Joe Jackson was well into his show at the Uptown Theater on Friday when he paused to recall a day long ago when he was booked to perform in the Kansas City area at an outdoor venue – Sandstone, most likely. Those plans were nixed when severe weather rolled through and he was resigned to wait out the storm at his hotel before departing the next morning.
That cancelation added to the scarcity of his live shows around here. According to an archive of his concerts, before Friday’s show, Jackson had performed only twice in 38 years in this area: at Liberty Hall in December 2000 and at One Block West in October 1979. Thus, anticipation for the Uptown show was high among the crowd of about 900, which included many long-time fans who hadn’t ever seen him live before. Thus, the theater was filled with a palpable enthusiasm for the nearly two-hour duration of the show.
Jackson will turn 63 in August, but he’s in no mood to slow down or join a herd of heritage acts recycling their greatest hits. Rather, he is still actively writing, composing and recording. In 2015, he released “Fast Forward,” his second full-length in five years and the album that would constitute almost a third of Friday’s set list. However, he also gave his fans a healthy dose of his heyday past.
He opened the show alone, seated at a keyboard and electric piano, to deliver a buttery ballad version of “It’s Different For Girls,” a highlight from “I’m The Man,” an album released in 1979 that certified him as a stalwart in the erupting post-wave/new wave universe. “I’m the Man” was the follow-up to “Look Sharp,” and both albums were barrages of frenetic, high-voltage hard-pop songs that explored love, lust, relationships and gender conflicts and barked about politics and other issues.
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After “Girls,” he delivered “Hometown,” a track from his “Big Town” album, then “Be My Number Two,” as cynical a breakup/rebound song that was ever written (and one that bares Jackson’s influence on Ben Folds) but a favorite off the “Body and Soul” album.
He followed that with a cover of Joni Mitchell’s “Big Yellow Taxi,” cast in a jazzy-blues New Orleans/Dr. John vibe, then hammered home the title track to “Fast Forward,” preceding it with a homily about time travel and going far enough ahead in the future to get a perspective on the present. On that track, Jackson was accompanied by a drum loop and, about halfway in, his bass player. Eventually, his guitarist and drummer also took the stage and joined in as he segued into “Is She Really Going Out With Him,” which prompted raucous and lockstep shouts of “Where?” at the appropriate times. All night, his band embroidered his songs with upscale leads and displays of keen proficiency.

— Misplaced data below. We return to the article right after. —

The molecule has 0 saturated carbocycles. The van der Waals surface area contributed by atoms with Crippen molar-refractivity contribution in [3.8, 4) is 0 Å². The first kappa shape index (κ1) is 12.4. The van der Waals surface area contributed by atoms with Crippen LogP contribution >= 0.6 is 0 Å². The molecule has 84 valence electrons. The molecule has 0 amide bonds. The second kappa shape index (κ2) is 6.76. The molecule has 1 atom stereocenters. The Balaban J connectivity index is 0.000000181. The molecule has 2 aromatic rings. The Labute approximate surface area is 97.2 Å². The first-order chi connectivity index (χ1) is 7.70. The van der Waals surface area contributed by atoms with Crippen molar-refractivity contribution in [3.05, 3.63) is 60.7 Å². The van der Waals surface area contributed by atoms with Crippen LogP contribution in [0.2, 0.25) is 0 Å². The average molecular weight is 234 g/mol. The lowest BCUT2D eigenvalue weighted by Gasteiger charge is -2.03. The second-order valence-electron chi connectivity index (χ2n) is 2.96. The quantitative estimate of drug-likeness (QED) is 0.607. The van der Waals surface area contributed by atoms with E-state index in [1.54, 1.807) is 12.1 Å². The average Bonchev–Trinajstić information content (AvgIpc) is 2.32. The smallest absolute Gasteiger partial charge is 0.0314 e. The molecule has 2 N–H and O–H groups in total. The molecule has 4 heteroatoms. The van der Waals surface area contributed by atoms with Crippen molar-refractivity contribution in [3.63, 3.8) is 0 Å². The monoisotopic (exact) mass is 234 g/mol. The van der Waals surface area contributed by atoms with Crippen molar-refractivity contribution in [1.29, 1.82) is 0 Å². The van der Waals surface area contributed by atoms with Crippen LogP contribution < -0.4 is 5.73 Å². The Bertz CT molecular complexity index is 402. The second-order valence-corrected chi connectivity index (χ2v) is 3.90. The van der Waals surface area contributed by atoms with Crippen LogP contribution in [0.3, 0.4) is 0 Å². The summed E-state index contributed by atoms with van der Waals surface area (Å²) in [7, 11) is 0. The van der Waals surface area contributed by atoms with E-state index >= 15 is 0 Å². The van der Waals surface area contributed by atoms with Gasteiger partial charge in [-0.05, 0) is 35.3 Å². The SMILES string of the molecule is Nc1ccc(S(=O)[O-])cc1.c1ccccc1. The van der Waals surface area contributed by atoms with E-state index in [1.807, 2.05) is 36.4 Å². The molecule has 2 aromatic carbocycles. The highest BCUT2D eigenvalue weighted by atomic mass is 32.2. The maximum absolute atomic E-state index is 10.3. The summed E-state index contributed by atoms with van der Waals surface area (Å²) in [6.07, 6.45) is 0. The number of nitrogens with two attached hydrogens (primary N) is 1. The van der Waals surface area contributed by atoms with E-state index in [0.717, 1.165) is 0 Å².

From there, the set list jumped about his catalog, including favorites like “You Can’t Get What You Want (Till You Know What You Want),” several “Fast Forward” tunes and a brand-new song Jackson hasn’t even recorded yet called “Fabulously Absolute” that rode a frenetic guitar/keyboard riff and issued a whiff of Zappa-like prog-pop. It also included a resonating cover of Bob Marley’s “Johnny Was,” a mother’s tragic lament for her son, who was felled in the street by a stray bullet: “Johnny was a good man … Never did a thing wrong.”
He embellished “Sunday Papers” with some fills on the melodica and then, after two more “Forward” songs, ended the set with a version of “Steppin’ Out” that was stripped of its rollicking tempo and rendered as something close to a tony smooth jazz ballad.
Jackson and his top-flight trio returned for a three-song encore that included a cover of Television’s “See No Evil,” which is also a “Forward” track, and then another oldie for the diehards: a version of “One More Time” that rings as feverishly and urgently as it did in 1979, the year it was born.
He closed with “Slow Song” from “Night and Day,” an ode to the calming powers of a ballad or hymn -- a slow song: “Am I the only one / To want a strong and silent sound / To pick me up and undress me / Lay me down and caress me.” It was an apt and noble way to close an evening that was showcased music’s many curative powers, from high-speed new wave pop anthems to tender piano ballads, both new and old.
It's Different for Girls; Hometown; Be My Number Two; Big Yellow Taxi; Fast Forward; Is She Really Going Out With Him?; Real Men; You Can't Get What You Want (Till You Know What You Want); A Little Smile; Kings of the City; Poor Thing; Another World; Johnny Was; Fabulously Absolute; Sunday Papers; Keep on Dreaming; Ode to Joy; Steppin' Out. Encore: See No Evil; One More Time; A Slow Song.